The Havin Lemma. This section has a preparatory character for the next one. The main result is a very technical Proposition 6.1 due to Havin [Hvl]. This is a generalization of a quantitative character of the fact that every closed subset of the unit circle of Lebesgue measure zero is a peak set for the disc algebra (cf. § 1, Step I in the proof of the F. and M. Riesz theorem). Roughly speaking it is shown that if a closed subset e of the unit circle has a small Lebesgue measure then there is a function in the disc algebra of norm one whose values are close to zero except for a set of small measure and are close to one at each point of e. Moreover all the estimations on the measure of the exceptional set and how the values of the function are close either to zero or to one depend on the measure of e only. A similar construction leads to a result of Amar and Lederer [AL] on peak sets for Hoc (Proposition 6.2) and to a characterization of exposed points of Hoc (Theorem 6.1). Recall that m denotes the normalized Lebesgue measure on the unit circle aD = {z E C: Izl = I}. Given a measurable function u: aD '> C, we denote (if it exists) by H(u) the Hilbert transform of u (cf. §O.II) and by Ii the harmonic extension of u onto D, i.e.,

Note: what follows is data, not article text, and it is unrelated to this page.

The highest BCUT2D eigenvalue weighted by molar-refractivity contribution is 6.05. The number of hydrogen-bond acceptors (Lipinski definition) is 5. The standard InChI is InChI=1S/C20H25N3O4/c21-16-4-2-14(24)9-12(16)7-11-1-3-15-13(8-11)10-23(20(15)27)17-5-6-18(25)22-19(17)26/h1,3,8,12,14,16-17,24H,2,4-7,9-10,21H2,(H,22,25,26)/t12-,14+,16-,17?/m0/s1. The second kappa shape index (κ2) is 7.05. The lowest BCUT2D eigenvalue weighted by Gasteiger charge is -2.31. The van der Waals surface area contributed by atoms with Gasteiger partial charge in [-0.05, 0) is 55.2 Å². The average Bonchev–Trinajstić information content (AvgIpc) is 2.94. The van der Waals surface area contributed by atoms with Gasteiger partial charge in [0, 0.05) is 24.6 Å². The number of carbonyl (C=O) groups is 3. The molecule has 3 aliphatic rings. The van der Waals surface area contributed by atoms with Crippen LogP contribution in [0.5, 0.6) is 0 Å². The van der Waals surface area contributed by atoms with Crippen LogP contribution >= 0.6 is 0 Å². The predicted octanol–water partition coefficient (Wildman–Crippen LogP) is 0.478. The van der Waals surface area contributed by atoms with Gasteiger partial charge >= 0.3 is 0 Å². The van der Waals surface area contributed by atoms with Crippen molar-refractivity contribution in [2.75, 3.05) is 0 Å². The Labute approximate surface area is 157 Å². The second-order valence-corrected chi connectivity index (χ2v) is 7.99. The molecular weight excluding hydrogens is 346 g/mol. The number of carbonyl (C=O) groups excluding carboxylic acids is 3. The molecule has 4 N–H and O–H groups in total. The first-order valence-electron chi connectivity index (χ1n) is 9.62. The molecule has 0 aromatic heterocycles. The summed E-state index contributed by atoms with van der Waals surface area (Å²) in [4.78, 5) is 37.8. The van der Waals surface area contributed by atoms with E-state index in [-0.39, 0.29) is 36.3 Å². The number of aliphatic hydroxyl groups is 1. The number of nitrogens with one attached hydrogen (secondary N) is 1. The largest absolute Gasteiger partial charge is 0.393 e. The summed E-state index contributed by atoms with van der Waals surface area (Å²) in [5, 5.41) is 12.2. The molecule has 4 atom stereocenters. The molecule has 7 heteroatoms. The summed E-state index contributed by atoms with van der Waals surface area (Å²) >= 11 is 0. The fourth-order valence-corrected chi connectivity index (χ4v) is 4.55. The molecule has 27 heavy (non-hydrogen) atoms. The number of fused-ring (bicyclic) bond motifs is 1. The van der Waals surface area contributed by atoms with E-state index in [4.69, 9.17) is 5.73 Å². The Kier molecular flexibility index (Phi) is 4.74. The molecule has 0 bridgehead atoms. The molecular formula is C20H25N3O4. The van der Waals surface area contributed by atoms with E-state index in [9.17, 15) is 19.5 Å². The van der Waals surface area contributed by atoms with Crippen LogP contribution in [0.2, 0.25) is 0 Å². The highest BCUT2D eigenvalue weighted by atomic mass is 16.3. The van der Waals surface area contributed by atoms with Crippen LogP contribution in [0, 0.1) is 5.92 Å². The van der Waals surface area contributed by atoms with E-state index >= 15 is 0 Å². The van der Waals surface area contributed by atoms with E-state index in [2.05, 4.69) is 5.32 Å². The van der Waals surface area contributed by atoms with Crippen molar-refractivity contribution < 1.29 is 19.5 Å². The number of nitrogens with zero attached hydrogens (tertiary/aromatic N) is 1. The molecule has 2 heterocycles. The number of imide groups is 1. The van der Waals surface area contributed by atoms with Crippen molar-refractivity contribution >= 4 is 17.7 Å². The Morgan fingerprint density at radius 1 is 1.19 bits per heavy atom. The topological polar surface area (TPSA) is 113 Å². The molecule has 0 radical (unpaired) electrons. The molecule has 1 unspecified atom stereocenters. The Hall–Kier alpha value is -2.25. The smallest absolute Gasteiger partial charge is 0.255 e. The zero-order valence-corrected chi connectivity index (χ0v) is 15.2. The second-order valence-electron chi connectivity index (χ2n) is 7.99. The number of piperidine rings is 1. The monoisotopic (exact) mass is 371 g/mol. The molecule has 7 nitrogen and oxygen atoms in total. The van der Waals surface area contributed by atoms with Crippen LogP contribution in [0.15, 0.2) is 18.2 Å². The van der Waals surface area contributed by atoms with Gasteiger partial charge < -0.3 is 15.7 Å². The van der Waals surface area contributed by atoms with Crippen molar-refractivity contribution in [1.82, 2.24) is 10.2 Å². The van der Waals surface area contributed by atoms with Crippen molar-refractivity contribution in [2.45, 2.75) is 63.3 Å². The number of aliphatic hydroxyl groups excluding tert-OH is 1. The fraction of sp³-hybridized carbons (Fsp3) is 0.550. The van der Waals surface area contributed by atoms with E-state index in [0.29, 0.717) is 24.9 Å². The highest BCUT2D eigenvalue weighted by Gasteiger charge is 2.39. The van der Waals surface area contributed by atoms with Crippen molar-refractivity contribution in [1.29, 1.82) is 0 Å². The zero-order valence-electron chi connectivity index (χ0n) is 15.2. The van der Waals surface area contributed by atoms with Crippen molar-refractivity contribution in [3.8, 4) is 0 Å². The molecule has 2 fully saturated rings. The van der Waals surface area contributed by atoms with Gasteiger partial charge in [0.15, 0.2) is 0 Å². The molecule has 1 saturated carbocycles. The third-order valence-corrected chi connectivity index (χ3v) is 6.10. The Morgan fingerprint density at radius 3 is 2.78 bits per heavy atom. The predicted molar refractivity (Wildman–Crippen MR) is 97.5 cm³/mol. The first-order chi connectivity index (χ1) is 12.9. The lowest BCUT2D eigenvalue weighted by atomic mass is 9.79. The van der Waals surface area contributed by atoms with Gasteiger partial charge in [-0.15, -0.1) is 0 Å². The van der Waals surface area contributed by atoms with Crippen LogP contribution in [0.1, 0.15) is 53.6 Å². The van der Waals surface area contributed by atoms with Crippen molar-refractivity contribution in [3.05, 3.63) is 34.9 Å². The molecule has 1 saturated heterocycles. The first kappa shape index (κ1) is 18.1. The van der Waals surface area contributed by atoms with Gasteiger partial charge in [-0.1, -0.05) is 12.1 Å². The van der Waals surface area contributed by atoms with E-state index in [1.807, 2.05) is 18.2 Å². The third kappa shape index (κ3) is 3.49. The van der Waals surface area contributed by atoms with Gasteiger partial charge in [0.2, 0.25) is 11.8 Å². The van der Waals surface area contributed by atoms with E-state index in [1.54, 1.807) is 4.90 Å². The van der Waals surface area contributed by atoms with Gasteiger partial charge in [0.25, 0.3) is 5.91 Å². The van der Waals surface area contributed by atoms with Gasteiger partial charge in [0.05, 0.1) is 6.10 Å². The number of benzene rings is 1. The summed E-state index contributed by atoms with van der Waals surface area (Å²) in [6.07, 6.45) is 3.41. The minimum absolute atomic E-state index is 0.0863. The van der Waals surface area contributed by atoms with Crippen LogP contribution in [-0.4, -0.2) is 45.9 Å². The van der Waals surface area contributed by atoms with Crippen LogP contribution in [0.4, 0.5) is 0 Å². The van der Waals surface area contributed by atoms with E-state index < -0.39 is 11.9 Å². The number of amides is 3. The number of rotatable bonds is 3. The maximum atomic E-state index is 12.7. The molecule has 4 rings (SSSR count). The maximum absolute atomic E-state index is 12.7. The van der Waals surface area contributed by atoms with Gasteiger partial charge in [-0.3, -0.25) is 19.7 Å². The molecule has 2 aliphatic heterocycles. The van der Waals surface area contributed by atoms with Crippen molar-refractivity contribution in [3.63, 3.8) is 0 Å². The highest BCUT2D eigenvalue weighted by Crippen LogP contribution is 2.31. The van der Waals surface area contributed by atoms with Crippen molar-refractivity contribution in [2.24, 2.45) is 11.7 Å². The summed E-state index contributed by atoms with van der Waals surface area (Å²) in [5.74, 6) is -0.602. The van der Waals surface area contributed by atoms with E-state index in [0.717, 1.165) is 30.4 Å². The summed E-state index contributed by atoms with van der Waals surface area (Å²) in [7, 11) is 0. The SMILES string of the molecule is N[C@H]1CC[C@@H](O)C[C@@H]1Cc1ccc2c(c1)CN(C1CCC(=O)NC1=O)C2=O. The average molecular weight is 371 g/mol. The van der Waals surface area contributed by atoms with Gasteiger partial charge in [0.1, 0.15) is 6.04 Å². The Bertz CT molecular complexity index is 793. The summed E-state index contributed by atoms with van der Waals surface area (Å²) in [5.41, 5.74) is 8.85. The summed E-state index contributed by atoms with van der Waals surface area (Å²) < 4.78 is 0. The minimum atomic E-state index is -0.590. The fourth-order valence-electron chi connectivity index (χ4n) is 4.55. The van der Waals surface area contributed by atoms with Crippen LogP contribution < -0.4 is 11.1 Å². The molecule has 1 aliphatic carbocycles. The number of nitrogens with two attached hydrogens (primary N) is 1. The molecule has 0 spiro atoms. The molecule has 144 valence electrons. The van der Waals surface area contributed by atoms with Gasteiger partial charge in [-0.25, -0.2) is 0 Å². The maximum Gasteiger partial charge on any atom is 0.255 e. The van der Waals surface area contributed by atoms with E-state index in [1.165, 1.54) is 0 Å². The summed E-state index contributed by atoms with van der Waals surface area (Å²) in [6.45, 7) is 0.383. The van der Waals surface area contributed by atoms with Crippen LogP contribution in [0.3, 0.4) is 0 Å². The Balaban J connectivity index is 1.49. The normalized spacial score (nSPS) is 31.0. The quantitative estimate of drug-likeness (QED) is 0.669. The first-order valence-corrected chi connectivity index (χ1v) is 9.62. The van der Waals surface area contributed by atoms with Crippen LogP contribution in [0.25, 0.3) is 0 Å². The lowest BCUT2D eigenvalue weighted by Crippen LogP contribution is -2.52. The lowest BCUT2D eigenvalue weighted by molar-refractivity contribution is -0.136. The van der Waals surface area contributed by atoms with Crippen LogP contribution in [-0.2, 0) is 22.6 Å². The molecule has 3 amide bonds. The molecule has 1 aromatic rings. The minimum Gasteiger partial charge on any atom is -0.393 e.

PROPOSITION 6.1 (THE HAVIN LEMMA). There exists a positive function 8 '> €(8) for 0<8 < 1 with lim.s=o€(8) = 0 such that given a measurable subset e of aD with 0 < m(e) < 8 there exist fe and ge in HOC with the following properties: (6.1 )
(6.2)
(6.3) (6.4)
Ife(z)1
sup Ife(z) 
+ Ig/z)1 = 1
for z E aD,
11 = 0(8 1 / 2 ),
zEe
sup Ige(z)1
zEe
= 0(8 1 / 2 ),
f
aD
Ige(z) 
11 dz < €(8),
if e is closed, then fe and ge are in A.
PROOF. Step I. Construction. Fix e C aD measurable with m(e) < 8 B = 8 1 / 2 , b = 8 1 / 2 . If e is not closed we define we = w by 36
~
1 and put
BANACH SPACES
w(z)
B
={
b
37
if z E e, if z f e.
If e is closed we first pick finite families of closed intervals (.6.;)1 ~i~N and (.6./')1 ~i~N such that if e' = UN .6.~ and e" = UN .6.~' then J= 1 J J= 1 J
e C e',
(6.5)
.6.~
m(e")
< 0,
.6.; C int.6./'
n .6.; = .6.~ n .6./, = ¢
and
= 1, 2,
for k =1= j (k, j
... , N),
and we define w to be a C~ function on aD such that B ,,;;; w(z) ,,;;; b for all z E aD and